Of Mice and Men

Leroy Rosenior’s 10-minute tenure of the manager’s hot-seat at Torquay United has passed into football legend as one of the game’s more baffling short-term hiring and firings. Cambridge United’s attempt to secure the loan of a young Premier League goalkeeper last Friday had a similar outcome.

19-year-old Finnish international Jesse Joronen is on Fulham’s books. Tipped for big things ahead by both his goalkeeping coach at Craven Cottage and former Finnish international Antti Niemi, the 6’ 4” shot-stopper has a single international appearance for his country – against Thailand in January, to his name and turned out for Blue Square Bet South outfit Maidenhead United earlier in the season.

After it was announced on the eve of last Saturday’s Blue Square Bet Premier game against Hereford at the Abbey Stadium that the Finn had joined United on a month-long loan from the Cottage, U’s fans fully expected to see him feature against the Bulls. When the team sheet was released prior to kick-off, however, Craig Ross was restored between the sticks, with the out of favour and out of luck Jonathan Hedge on the bench.

Even by the often unpredictable standards set by Cambridge United over the years, to sign an international goalkeeper on loan for just a month, even a relatively inexperienced one, only for him to not even be named as a substitute, seemed bizarre to say the least.

Only after the 3-1 defeat, Cambridge’s fourth in succession, did Head Coach Richard Money clarify what had happened for the gathered media and, eventually, the baffled United faithful.

Money had wanted Joronen to watch the game from the bench to get a feel of what Conference football was all about, but the Finn said he had been assured by Fulham that he would be playing and refused to accept the coach’s decision. Money revealed that, in the face of such an impasse, Joronen had already returned to his parent club on the day his arrival at Cambridge was announced.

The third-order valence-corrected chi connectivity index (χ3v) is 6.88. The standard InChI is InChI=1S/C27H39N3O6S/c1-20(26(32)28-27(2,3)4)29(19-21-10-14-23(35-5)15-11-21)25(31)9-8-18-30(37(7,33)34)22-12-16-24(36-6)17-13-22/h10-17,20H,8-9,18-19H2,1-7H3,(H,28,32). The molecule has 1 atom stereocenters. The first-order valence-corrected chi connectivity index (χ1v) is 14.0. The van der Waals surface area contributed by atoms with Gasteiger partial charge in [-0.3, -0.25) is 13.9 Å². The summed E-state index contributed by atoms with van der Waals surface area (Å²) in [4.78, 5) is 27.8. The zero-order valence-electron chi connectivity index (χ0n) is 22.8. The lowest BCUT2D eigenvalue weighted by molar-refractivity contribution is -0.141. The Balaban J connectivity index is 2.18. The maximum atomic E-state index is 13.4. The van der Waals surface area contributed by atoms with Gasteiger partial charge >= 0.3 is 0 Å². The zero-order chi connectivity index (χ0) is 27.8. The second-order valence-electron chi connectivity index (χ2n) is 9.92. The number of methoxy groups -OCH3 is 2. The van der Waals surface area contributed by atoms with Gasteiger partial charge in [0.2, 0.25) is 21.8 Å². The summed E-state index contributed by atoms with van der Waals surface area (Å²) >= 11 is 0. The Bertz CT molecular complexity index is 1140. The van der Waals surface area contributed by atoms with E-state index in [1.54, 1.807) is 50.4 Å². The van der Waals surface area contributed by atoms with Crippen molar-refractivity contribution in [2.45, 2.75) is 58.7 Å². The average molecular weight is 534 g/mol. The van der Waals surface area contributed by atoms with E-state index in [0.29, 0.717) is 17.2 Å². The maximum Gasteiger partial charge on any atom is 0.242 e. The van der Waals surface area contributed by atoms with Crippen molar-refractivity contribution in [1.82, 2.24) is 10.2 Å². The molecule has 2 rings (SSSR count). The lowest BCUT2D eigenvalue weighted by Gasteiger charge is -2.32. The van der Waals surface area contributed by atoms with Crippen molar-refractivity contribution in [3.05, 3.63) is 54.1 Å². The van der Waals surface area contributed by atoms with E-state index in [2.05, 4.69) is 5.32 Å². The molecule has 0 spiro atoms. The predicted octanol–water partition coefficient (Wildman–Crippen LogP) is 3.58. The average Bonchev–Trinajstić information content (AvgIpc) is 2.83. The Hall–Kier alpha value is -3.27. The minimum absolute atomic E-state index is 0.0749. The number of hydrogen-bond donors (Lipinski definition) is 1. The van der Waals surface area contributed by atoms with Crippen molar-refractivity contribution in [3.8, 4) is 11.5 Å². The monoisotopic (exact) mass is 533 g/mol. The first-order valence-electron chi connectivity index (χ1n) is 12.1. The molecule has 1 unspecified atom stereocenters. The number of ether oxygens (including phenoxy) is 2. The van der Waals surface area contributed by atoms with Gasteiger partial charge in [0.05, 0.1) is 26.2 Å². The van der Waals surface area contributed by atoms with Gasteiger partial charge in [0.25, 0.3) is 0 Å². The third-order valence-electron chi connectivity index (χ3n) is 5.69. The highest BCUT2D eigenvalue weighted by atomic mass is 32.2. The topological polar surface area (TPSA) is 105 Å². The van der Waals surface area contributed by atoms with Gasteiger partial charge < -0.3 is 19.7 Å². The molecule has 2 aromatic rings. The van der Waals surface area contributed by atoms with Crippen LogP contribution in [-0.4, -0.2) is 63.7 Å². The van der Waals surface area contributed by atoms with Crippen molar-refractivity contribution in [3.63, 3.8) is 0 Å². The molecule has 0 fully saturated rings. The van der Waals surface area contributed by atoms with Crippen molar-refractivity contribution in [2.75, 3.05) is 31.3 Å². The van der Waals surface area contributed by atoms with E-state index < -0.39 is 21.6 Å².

“We had an agreement with Fulham which I don’t think was correctly portrayed to the player,” Money explained. “I’m not going to have a gun held to my head and be told that he has got to play.”

United fans were bemused by the decision to bring in another keeper when almost every other position in a threadbare and injury-hit squad would appear to be a higher priority, but Money went on to reveal that Hedge had, in all probability, played his last game for United.

The England C international arrived at the Abbey from Tamworth in the summer, having received rave reviews there, but in truth he has never looked comfortable behind United’s backline and, after a howler that saw his side crash out of the FA Trophy against Gateshead in December, it is Hedge’s confidence as well as his ability has continued to be questioned.

“No-one is suggesting he isn’t a decent keeper,” Money said, explaining that Joronen’s arrival was intended to provide Hedge with a route out of the Abbey, only for Joronen’s flounce to foil United’s best-laid plans. “He has a good pedigree at Tamworth, but it just hasn’t worked here. We thought we could do it straight away, but now we can’t and he realises he needs to stay here until we can, so we’re looking for another keeper and we’ll try to help Jonathan find a new club because that’s the type of club we are.”